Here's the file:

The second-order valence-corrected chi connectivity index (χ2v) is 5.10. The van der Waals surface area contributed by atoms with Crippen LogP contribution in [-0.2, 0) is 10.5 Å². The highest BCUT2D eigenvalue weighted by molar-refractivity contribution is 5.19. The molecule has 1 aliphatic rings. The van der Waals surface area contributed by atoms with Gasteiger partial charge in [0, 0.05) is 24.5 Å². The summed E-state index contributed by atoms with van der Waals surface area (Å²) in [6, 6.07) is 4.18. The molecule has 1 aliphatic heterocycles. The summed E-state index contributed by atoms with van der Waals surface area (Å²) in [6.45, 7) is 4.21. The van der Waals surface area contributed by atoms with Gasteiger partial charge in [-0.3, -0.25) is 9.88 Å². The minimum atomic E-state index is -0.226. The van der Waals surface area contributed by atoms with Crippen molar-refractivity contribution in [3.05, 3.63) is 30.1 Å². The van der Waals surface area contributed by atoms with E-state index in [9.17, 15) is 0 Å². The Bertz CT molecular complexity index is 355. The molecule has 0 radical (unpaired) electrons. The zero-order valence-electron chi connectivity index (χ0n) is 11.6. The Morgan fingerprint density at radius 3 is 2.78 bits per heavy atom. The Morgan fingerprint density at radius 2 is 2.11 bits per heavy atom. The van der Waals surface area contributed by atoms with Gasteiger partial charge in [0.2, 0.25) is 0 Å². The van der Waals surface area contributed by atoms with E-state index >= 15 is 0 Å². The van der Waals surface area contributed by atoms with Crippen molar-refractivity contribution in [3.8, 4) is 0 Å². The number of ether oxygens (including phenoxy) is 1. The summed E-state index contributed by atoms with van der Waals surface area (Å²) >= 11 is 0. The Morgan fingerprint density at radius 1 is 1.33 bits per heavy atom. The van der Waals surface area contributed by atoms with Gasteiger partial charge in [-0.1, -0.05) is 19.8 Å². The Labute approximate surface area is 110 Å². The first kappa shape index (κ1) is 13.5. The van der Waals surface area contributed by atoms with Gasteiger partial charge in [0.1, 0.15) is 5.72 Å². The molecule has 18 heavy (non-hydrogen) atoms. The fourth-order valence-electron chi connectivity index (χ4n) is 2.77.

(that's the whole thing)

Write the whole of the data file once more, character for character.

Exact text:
The second-order valence-corrected chi connectivity index (χ2v) is 5.10. The van der Waals surface area contributed by atoms with Crippen LogP contribution in [-0.2, 0) is 10.5 Å². The highest BCUT2D eigenvalue weighted by molar-refractivity contribution is 5.19. The molecule has 1 aliphatic rings. The van der Waals surface area contributed by atoms with Gasteiger partial charge in [0, 0.05) is 24.5 Å². The summed E-state index contributed by atoms with van der Waals surface area (Å²) in [6, 6.07) is 4.18. The molecule has 1 aliphatic heterocycles. The summed E-state index contributed by atoms with van der Waals surface area (Å²) in [6.45, 7) is 4.21. The van der Waals surface area contributed by atoms with Gasteiger partial charge in [-0.3, -0.25) is 9.88 Å². The minimum atomic E-state index is -0.226. The van der Waals surface area contributed by atoms with Crippen molar-refractivity contribution in [3.05, 3.63) is 30.1 Å². The van der Waals surface area contributed by atoms with E-state index in [9.17, 15) is 0 Å². The Bertz CT molecular complexity index is 355. The molecule has 0 radical (unpaired) electrons. The zero-order valence-electron chi connectivity index (χ0n) is 11.6. The Morgan fingerprint density at radius 3 is 2.78 bits per heavy atom. The Morgan fingerprint density at radius 2 is 2.11 bits per heavy atom. The van der Waals surface area contributed by atoms with Gasteiger partial charge in [0.2, 0.25) is 0 Å². The van der Waals surface area contributed by atoms with E-state index >= 15 is 0 Å². The van der Waals surface area contributed by atoms with Crippen molar-refractivity contribution in [3.8, 4) is 0 Å². The number of ether oxygens (including phenoxy) is 1. The summed E-state index contributed by atoms with van der Waals surface area (Å²) >= 11 is 0. The Morgan fingerprint density at radius 1 is 1.33 bits per heavy atom. The van der Waals surface area contributed by atoms with Gasteiger partial charge in [-0.1, -0.05) is 19.8 Å². The Labute approximate surface area is 110 Å². The first kappa shape index (κ1) is 13.5. The van der Waals surface area contributed by atoms with Gasteiger partial charge in [0.1, 0.15) is 5.72 Å². The molecule has 18 heavy (non-hydrogen) atoms. The fourth-order valence-electron chi connectivity index (χ4n) is 2.77.